First trip: Cabbage Key, Useppa Island, Gasparilla

We have been working on the boat non stop for MONTHS!  Time to have some fun…

We went on our first trip with Vitte in mid March (sorry for the delay in posting).  Our desired destination was Key West, but since we were expecting a package for the boat we had to stay a little closer to home.  We decided to visit Charlotte Harbor, two days sail from Bradenton. 

(I must apologize in advance for the lack of pictures.  I don’t know what’s wrong with me, I only got a few shots and they are mostly from our first day in Charlotte Harbor and Cayo Costa.)

Our first destination was Venice.  We didn’t get in until ~1am and the designated anchorage was CROWDED, so we decided to anchor in an 8ft pocket between the North Jetty Fish Camp and Crow’s Nest Marina.  We were hoping that the dogs would have learned to go “bye-byes” on the strip of astro turf we put on the bow, but they were stubborn and held it until we took them to land at around 2am (that’s over 12 hours).

Full moon over the Gulf of Mexico

Since we got to bed so late, our departure was delayed and we didn’t get underway until around 10am.  The wind was absent at first, but once we got off shore it picked up and we were eventually cruising towards Charlotte Harbor at 5kts. 

When we reached the channel going into the harbor we made a rookie mistake.  We decided to lower our sails and motor in because it is a tricky inlet..…big mistake.  We didn’t take into account that the sea state within the channel was producing side-to swell ~2-3ft and our sails would make the passage a little less bumpy.  We were not in danger at anytime, we were just very uncomfortable and the dogs (Charlie especially) were panting and shaking a lot.  However, we made it into Charlotte Harbor and learned a valuable lesson: DON’T LOWER YOUR SAILS IF IT WILL MAKE YOU MORE STABLE!

Rei trying to make herself as small as possible during our entrance to Charlotte Harbor

Once in the harbor we made our way to an anchorage between Useppa Island and Cabbage Key.  There were other boats there, but we found a great spot with a deserted beach in sight for the dogs to go and do some business. 

After getting anchored and the dogs situated, we took the dinghy to Cabbage Key for dinner.  As we were pulling up, we saw the dock house had a sign that read, “Conserve water, shower with a friend!”  We thought this was an invitation, but when we got to the shower house it said, “For overnight guests only.”  However, it wasn’t locked and I think the other restaurant patrons would thank us for breaking this rule.  ^_^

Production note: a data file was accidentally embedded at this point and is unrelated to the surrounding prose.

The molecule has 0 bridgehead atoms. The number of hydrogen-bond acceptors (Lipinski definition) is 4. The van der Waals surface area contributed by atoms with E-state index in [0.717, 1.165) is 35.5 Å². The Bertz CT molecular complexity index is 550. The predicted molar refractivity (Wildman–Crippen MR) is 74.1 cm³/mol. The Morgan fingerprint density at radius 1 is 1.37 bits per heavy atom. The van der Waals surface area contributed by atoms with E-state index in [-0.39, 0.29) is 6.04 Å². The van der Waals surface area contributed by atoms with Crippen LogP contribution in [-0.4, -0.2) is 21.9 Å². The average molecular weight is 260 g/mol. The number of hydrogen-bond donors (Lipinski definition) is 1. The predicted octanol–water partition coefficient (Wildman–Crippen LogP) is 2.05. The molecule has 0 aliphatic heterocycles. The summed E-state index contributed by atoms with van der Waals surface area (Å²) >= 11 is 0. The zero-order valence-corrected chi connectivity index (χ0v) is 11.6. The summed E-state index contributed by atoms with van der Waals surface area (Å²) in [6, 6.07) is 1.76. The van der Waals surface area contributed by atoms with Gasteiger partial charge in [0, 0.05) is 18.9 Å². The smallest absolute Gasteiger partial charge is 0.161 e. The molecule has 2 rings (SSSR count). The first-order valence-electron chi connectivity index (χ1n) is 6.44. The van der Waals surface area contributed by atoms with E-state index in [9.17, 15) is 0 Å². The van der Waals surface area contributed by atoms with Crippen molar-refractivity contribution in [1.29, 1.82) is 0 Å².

Upon entering the restaurant we spotted an old wall piano with a sign saying "players wanted"....duly noted!  On the way out Ransom played "that song I like" and showboated a bit for the crowd the couple at the bar whom were quite receptive to his musical advances (and quite sauced).

After a restful night’s sleep, we decided to visit Cayo Costa for a nature hike.
Engine block...perhaps someone's mooring?

Engine block

Bath tub with mangrove tree

Bath tub...looks like a surprised alien face


Cactus flower, a welcome bloom of color in an otherwise brown environment

Mariachi garden gnome

Sunlit path

I concur

After Caya Costa we went back to Cabbage Key for delicious lunch  ^_^

View from the water tower on Cabbage Key (roof of restaurant and golden tree)

Charred palm

Us after a full day and full bellies

On our second day we took the boat north to Gasparilla Island for some supplies and lunch.  Once we anchored Ransom shouted, “Look a manatee!”  Of course I didn’t see it; I’ve only seen a sea cow in captivity and thus believe that (in the wild) they live with unicorns.

We took the dinghy to shore, docked, and walked into town.  Gasparilla is a cool place, a bit touristy, but if you look deeper you find a sleepy little island town with an old Florida vibe.

Flemming yacht

After two days in Charlotte Harbor, it was time to head back north (or “less south” to my friends in New England) to Bradenton. 

Leaving Charlotte Harbor

We reached Venice around 6 pm, but decided to keep going since our last experience there was not ideal.

Ransom and Chuckles

Unfortunately after dark the wind did not cooperate and we had to lower the sails and use our motor.  Finally we were passing Anna Maria Island and about to enter Tampa Bay.  There was a dredging vessel in the main channel and so we decided to try and enter through Passage Key Inlet…big mistake. 

The charts were WRONG.  Where there was supposed to be 13 ft of water we observed 9, and it only got worse from there.  8…7…6…BUMP, BUMP, BUMP, CRASH!  4.3 feet of water, we’re aground, and in trouble. 

Eventually a tow boat reached us and in no time flat had us free from the sand bar.  Even the Sea Tow captain was confused by the lack of correlation between chart and transducer. 

Dogs suited up in life vests for safety

Running aground was not fun, but Ransom’s dad, Curt, put it into words the best, “There are two types of sailors; those that have run aground and those that haven’t run aground yet.” 

I guess we can check that off the list.

Overall we had a great first trip.  Although there was drama, we learned from our mistakes and will convert “should have dones” to “will do next times.”
  1. No more overnights.  It’s too taxing on the humans, the dogs, and the boat.  Poor decisions are made when tired and fatigued.
  2. NEVER enter an unmarked channel at night.
  3. Early to bed early to rise gets you to your destination at a decent hour and claims you a better anchorage.
  4. Assess the sea state and plan your entry accordingly.  
  5. The dogs are not going to go “bye-byes” on board, even after holding it for close to 18 hours.
  6. Beans and rice are delicious! 

1 comment:

Anonymous said...

Nice shakedown guys! Sailing is way better than sanding. Can't wait to hear what's next. - Chris